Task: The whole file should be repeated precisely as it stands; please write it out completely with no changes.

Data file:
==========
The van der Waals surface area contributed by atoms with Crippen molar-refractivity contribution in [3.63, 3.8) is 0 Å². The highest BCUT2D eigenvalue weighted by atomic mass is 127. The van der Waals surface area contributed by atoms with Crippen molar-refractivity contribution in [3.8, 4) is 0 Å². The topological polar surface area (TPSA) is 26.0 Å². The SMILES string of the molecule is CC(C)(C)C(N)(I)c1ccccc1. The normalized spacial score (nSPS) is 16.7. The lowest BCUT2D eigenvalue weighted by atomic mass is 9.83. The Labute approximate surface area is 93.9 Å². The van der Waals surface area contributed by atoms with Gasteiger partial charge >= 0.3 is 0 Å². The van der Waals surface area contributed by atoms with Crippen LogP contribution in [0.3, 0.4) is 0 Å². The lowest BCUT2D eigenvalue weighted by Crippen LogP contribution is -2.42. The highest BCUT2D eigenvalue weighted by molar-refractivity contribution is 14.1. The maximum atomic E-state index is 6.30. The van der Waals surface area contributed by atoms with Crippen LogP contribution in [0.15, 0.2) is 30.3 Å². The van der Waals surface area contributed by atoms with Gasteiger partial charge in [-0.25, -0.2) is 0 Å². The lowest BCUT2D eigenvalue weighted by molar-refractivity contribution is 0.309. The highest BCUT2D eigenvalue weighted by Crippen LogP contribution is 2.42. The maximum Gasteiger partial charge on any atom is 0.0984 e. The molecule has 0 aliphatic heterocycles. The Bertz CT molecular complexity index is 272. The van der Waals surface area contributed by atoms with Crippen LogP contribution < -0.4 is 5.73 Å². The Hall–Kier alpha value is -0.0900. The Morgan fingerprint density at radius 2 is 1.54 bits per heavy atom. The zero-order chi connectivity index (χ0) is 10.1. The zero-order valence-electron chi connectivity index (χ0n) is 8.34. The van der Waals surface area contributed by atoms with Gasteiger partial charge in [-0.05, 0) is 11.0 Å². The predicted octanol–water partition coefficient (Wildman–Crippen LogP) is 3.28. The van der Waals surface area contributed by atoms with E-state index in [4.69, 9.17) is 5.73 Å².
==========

The van der Waals surface area contributed by atoms with Crippen molar-refractivity contribution in [3.63, 3.8) is 0 Å². The highest BCUT2D eigenvalue weighted by atomic mass is 127. The van der Waals surface area contributed by atoms with Crippen molar-refractivity contribution in [3.8, 4) is 0 Å². The topological polar surface area (TPSA) is 26.0 Å². The SMILES string of the molecule is CC(C)(C)C(N)(I)c1ccccc1. The normalized spacial score (nSPS) is 16.7. The lowest BCUT2D eigenvalue weighted by atomic mass is 9.83. The Labute approximate surface area is 93.9 Å². The van der Waals surface area contributed by atoms with Gasteiger partial charge >= 0.3 is 0 Å². The van der Waals surface area contributed by atoms with Crippen LogP contribution in [0.3, 0.4) is 0 Å². The lowest BCUT2D eigenvalue weighted by Crippen LogP contribution is -2.42. The highest BCUT2D eigenvalue weighted by molar-refractivity contribution is 14.1. The maximum atomic E-state index is 6.30. The van der Waals surface area contributed by atoms with Crippen LogP contribution in [0.15, 0.2) is 30.3 Å². The van der Waals surface area contributed by atoms with Gasteiger partial charge in [-0.25, -0.2) is 0 Å². The lowest BCUT2D eigenvalue weighted by molar-refractivity contribution is 0.309. The highest BCUT2D eigenvalue weighted by Crippen LogP contribution is 2.42. The maximum Gasteiger partial charge on any atom is 0.0984 e. The molecule has 0 aliphatic heterocycles. The Bertz CT molecular complexity index is 272. The van der Waals surface area contributed by atoms with Crippen LogP contribution < -0.4 is 5.73 Å². The Hall–Kier alpha value is -0.0900. The Morgan fingerprint density at radius 2 is 1.54 bits per heavy atom. The zero-order chi connectivity index (χ0) is 10.1. The zero-order valence-electron chi connectivity index (χ0n) is 8.34. The van der Waals surface area contributed by atoms with Gasteiger partial charge in [-0.05, 0) is 11.0 Å². The predicted octanol–water partition coefficient (Wildman–Crippen LogP) is 3.28. The van der Waals surface area contributed by atoms with E-state index in [4.69, 9.17) is 5.73 Å².